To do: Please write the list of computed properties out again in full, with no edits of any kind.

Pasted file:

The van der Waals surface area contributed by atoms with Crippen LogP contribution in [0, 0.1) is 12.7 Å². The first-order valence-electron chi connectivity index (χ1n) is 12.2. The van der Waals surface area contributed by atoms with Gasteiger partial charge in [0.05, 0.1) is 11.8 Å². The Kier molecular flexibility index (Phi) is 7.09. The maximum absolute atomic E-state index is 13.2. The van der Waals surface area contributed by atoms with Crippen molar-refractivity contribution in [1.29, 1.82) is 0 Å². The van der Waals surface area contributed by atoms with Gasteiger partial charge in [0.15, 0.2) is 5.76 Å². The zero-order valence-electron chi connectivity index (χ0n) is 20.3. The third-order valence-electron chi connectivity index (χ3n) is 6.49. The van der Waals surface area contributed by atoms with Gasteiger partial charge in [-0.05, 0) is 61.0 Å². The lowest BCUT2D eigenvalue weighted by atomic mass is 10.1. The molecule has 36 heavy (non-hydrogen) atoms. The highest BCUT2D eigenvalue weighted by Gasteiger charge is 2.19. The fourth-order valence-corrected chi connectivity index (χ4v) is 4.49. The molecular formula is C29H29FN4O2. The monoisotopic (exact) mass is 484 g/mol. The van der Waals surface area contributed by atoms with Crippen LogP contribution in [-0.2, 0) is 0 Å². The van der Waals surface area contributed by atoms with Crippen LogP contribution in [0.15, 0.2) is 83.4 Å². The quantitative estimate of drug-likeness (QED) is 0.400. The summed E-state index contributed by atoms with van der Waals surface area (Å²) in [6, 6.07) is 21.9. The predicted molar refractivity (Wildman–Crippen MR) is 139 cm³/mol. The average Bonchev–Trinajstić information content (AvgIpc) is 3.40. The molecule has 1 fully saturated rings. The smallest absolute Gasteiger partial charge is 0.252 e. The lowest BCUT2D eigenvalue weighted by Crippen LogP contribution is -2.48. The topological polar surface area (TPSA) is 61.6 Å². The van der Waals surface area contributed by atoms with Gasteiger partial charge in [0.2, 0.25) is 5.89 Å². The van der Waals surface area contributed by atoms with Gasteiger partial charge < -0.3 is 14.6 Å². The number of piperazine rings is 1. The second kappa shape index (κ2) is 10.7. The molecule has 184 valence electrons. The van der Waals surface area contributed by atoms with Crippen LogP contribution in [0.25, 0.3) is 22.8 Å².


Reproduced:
The van der Waals surface area contributed by atoms with Crippen LogP contribution in [0, 0.1) is 12.7 Å². The first-order valence-electron chi connectivity index (χ1n) is 12.2. The van der Waals surface area contributed by atoms with Gasteiger partial charge in [0.05, 0.1) is 11.8 Å². The Kier molecular flexibility index (Phi) is 7.09. The maximum absolute atomic E-state index is 13.2. The van der Waals surface area contributed by atoms with Crippen molar-refractivity contribution in [1.29, 1.82) is 0 Å². The van der Waals surface area contributed by atoms with Gasteiger partial charge in [0.15, 0.2) is 5.76 Å². The zero-order valence-electron chi connectivity index (χ0n) is 20.3. The third-order valence-electron chi connectivity index (χ3n) is 6.49. The van der Waals surface area contributed by atoms with Gasteiger partial charge in [-0.05, 0) is 61.0 Å². The lowest BCUT2D eigenvalue weighted by atomic mass is 10.1. The molecule has 36 heavy (non-hydrogen) atoms. The highest BCUT2D eigenvalue weighted by Gasteiger charge is 2.19. The fourth-order valence-corrected chi connectivity index (χ4v) is 4.49. The molecular formula is C29H29FN4O2. The monoisotopic (exact) mass is 484 g/mol. The van der Waals surface area contributed by atoms with Crippen LogP contribution in [-0.2, 0) is 0 Å². The van der Waals surface area contributed by atoms with Crippen LogP contribution in [0.15, 0.2) is 83.4 Å². The quantitative estimate of drug-likeness (QED) is 0.400. The summed E-state index contributed by atoms with van der Waals surface area (Å²) in [6, 6.07) is 21.9. The predicted molar refractivity (Wildman–Crippen MR) is 139 cm³/mol. The average Bonchev–Trinajstić information content (AvgIpc) is 3.40. The molecule has 1 fully saturated rings. The smallest absolute Gasteiger partial charge is 0.252 e. The lowest BCUT2D eigenvalue weighted by Crippen LogP contribution is -2.48. The topological polar surface area (TPSA) is 61.6 Å². The van der Waals surface area contributed by atoms with Gasteiger partial charge in [0.2, 0.25) is 5.89 Å². The van der Waals surface area contributed by atoms with Gasteiger partial charge < -0.3 is 14.6 Å². The number of piperazine rings is 1. The second kappa shape index (κ2) is 10.7. The molecule has 184 valence electrons. The van der Waals surface area contributed by atoms with Crippen LogP contribution in [0.25, 0.3) is 22.8 Å².